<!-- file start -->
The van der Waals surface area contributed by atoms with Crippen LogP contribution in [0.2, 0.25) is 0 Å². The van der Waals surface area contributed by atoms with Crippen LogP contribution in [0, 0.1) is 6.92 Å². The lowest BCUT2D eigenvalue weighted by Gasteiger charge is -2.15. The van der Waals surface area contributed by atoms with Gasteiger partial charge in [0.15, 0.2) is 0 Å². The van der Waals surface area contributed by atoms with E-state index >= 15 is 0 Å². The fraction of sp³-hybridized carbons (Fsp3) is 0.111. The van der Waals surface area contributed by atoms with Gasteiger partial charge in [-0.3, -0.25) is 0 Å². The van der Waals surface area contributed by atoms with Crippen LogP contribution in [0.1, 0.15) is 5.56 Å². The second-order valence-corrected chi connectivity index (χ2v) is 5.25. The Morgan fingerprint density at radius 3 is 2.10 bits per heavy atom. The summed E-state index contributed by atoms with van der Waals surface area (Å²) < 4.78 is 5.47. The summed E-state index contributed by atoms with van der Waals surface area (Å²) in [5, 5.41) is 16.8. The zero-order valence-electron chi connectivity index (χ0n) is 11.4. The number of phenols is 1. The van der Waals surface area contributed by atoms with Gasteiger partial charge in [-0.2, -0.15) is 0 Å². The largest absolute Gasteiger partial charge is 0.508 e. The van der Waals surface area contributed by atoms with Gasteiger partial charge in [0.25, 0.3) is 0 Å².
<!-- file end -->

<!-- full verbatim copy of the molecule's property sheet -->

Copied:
The van der Waals surface area contributed by atoms with Crippen LogP contribution in [0.2, 0.25) is 0 Å². The van der Waals surface area contributed by atoms with Crippen LogP contribution in [0, 0.1) is 6.92 Å². The lowest BCUT2D eigenvalue weighted by Gasteiger charge is -2.15. The van der Waals surface area contributed by atoms with Gasteiger partial charge in [0.15, 0.2) is 0 Å². The van der Waals surface area contributed by atoms with E-state index >= 15 is 0 Å². The fraction of sp³-hybridized carbons (Fsp3) is 0.111. The van der Waals surface area contributed by atoms with Gasteiger partial charge in [-0.3, -0.25) is 0 Å². The van der Waals surface area contributed by atoms with Crippen LogP contribution in [0.1, 0.15) is 5.56 Å². The second-order valence-corrected chi connectivity index (χ2v) is 5.25. The Morgan fingerprint density at radius 3 is 2.10 bits per heavy atom. The summed E-state index contributed by atoms with van der Waals surface area (Å²) < 4.78 is 5.47. The summed E-state index contributed by atoms with van der Waals surface area (Å²) in [5, 5.41) is 16.8. The zero-order valence-electron chi connectivity index (χ0n) is 11.4. The number of phenols is 1. The van der Waals surface area contributed by atoms with Gasteiger partial charge in [-0.2, -0.15) is 0 Å². The largest absolute Gasteiger partial charge is 0.508 e. The van der Waals surface area contributed by atoms with Gasteiger partial charge in [0.25, 0.3) is 0 Å².